What To Say: The Right Way to Cut Business Ties

What To Say: The Right Way to Cut Business Ties

Breakups are rough, especially when it involves your career. They’re often tense, uncomfortable and even emotional if not handled properly. With anything in life though, nuanced communication can soothe the blow and make the separation less painful than it has to be. Supplying a clear, direct and supported explanation for why the business relationship has to end ALWAYS beats evasion tactics and passive aggression. As we all know, your network is your net worth and the economy is too d-mn bad to burn bridges unnecessarily. Here are a few examples of what can be said to cut professional ties the right way:


1. When the money is funny.

Whether you’re working for yourself as a full time entrepreneur or a part time freelancer, you’ve felt the pain of chasing a check that’s owed to you by a client. Worst. Feeling. Ever. In an ideal world, your client would honor that spiffy policy you made them sign before rendering your services and just pay you by the deadline, but life isn’t fair, so yeah. How do you handle a split from a chronic late payer? Try something like this (preferably in email in an effort to keep a paper trail):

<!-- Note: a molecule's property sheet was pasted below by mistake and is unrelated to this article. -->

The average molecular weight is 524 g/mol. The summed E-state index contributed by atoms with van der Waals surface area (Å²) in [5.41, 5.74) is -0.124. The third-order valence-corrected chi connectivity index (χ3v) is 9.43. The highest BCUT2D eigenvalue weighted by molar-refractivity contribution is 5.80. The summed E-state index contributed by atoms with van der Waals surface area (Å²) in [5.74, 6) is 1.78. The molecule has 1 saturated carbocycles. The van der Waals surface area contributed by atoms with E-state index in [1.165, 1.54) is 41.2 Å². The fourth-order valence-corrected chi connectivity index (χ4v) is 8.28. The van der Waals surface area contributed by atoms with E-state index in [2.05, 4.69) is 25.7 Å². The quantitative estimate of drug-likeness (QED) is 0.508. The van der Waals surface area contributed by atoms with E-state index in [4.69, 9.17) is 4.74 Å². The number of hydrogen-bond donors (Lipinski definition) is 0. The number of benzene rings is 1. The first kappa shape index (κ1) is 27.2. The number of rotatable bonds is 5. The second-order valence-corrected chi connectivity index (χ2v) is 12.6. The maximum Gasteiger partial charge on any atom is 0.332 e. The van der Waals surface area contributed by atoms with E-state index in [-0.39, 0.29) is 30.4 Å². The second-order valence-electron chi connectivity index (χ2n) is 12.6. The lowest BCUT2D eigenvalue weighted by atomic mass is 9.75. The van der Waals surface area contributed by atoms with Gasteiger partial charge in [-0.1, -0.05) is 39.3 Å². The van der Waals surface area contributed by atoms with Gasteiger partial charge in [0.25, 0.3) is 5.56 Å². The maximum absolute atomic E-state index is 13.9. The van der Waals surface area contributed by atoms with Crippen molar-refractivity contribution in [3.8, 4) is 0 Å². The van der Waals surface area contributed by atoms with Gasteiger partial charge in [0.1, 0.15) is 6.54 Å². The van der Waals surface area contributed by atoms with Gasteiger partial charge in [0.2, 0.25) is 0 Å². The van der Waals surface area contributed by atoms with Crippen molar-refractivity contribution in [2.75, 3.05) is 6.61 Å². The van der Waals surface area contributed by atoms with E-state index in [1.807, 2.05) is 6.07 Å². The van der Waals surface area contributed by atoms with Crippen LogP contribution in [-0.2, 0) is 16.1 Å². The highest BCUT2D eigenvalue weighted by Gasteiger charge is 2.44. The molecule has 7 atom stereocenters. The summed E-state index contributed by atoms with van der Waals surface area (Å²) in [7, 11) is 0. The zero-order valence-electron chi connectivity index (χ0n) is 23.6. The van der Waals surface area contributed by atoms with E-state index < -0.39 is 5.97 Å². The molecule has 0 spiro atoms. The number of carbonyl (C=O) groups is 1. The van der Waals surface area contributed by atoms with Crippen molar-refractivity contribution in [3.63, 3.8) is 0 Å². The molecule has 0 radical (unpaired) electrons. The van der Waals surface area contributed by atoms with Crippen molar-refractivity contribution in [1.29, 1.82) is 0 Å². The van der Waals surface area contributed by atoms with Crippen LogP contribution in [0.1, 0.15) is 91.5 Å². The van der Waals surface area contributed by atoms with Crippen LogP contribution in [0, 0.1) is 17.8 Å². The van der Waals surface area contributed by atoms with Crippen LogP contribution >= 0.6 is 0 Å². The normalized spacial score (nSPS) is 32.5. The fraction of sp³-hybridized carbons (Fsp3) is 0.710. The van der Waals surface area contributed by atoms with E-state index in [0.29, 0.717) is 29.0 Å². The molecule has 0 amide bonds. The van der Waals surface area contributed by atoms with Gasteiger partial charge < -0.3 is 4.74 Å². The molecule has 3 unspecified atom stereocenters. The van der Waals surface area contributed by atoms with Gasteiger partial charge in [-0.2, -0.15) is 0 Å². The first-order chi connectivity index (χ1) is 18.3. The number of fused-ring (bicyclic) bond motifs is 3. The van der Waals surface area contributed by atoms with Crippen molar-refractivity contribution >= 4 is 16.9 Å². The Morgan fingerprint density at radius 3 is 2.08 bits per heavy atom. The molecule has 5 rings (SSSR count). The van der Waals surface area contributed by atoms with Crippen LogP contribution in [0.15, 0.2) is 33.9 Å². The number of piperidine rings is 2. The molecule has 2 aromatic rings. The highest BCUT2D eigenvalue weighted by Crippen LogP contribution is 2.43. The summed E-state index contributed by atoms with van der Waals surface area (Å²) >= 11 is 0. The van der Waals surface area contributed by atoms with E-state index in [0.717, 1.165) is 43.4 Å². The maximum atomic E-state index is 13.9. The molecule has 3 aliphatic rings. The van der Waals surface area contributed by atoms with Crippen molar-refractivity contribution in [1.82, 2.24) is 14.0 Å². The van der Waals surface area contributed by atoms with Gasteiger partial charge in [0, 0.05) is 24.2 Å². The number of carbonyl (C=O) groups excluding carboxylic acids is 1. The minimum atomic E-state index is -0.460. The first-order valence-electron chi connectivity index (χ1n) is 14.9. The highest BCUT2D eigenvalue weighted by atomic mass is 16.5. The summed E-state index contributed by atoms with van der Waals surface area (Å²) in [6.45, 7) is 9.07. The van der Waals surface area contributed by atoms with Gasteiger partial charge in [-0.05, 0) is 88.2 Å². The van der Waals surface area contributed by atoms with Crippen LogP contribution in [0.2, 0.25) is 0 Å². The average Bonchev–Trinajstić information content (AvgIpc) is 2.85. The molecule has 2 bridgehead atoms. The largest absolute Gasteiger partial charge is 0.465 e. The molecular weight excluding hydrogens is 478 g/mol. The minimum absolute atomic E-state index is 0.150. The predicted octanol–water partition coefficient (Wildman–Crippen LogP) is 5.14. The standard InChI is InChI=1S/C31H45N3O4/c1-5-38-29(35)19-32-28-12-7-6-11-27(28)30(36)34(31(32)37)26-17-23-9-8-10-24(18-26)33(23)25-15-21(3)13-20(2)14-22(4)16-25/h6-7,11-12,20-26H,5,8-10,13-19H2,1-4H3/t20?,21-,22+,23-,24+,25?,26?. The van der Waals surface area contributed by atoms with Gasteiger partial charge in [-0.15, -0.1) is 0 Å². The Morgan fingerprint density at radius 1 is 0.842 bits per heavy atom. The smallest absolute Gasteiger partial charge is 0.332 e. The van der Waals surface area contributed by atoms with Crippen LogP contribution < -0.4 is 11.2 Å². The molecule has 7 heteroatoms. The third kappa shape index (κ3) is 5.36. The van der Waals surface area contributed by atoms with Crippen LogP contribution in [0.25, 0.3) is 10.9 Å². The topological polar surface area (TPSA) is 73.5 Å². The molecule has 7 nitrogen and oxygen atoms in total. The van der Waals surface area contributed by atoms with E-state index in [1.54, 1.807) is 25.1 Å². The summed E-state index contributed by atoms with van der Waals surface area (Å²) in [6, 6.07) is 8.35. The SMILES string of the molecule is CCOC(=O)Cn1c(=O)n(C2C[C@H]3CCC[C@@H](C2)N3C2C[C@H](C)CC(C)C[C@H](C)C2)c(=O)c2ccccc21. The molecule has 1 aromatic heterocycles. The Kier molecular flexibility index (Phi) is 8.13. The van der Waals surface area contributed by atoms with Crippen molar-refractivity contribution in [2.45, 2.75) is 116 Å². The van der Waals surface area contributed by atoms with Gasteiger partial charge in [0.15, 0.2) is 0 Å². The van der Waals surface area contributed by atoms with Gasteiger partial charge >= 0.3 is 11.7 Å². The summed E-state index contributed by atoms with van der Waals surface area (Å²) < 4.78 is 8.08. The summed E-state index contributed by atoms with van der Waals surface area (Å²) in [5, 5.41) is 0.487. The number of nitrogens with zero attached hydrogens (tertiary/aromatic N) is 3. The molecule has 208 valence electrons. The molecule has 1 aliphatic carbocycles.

“While I appreciate our time working together and value our partnership, the inconsistent payment timeline you’ve established impedes my ability to provide superior service. I/We can not subscribe to that type of financial model, so regretfully, our relationship has to end.” 


2. When they require too much handholding and you ain’t got time for that.

We’ve all asked ourselves one time or another ‘how did this person get this job? Imagine working closely with this person and having to deal with their high level of incompetence on a daily. Yeah, that’s not good. Here’s how to handle that separation:

“Unfortunately, after evaluating the amount of time, effort and high skill level you need for to meet the goals we’ve set, I don’t think it aligns with my workload and timeline. Perhaps we can work on a different project together in the near future, though?  

This lets them know that it’s not you, it’s them in the gentlest way possible – but also keeps the door open for other opportunities that they can actually do well. Maybe.


3. When you’re working with a friend and it’s just not working anymore.

Who wouldn’t love to get money with your compadres? But what happens when your pal’s work ethic and/or skill set isn’t where you need it to be? Try this:

“Because of these specific reasons (list them), it’s in our best interest to end our business relationship. HOWEVER, this, in no way impacts the way I view our friendship. I hope you feel the same.” 

After breaking the news to them, immediately take them to Chipotle or something. Burritos always make things better.


MADE by Jasmine Browley

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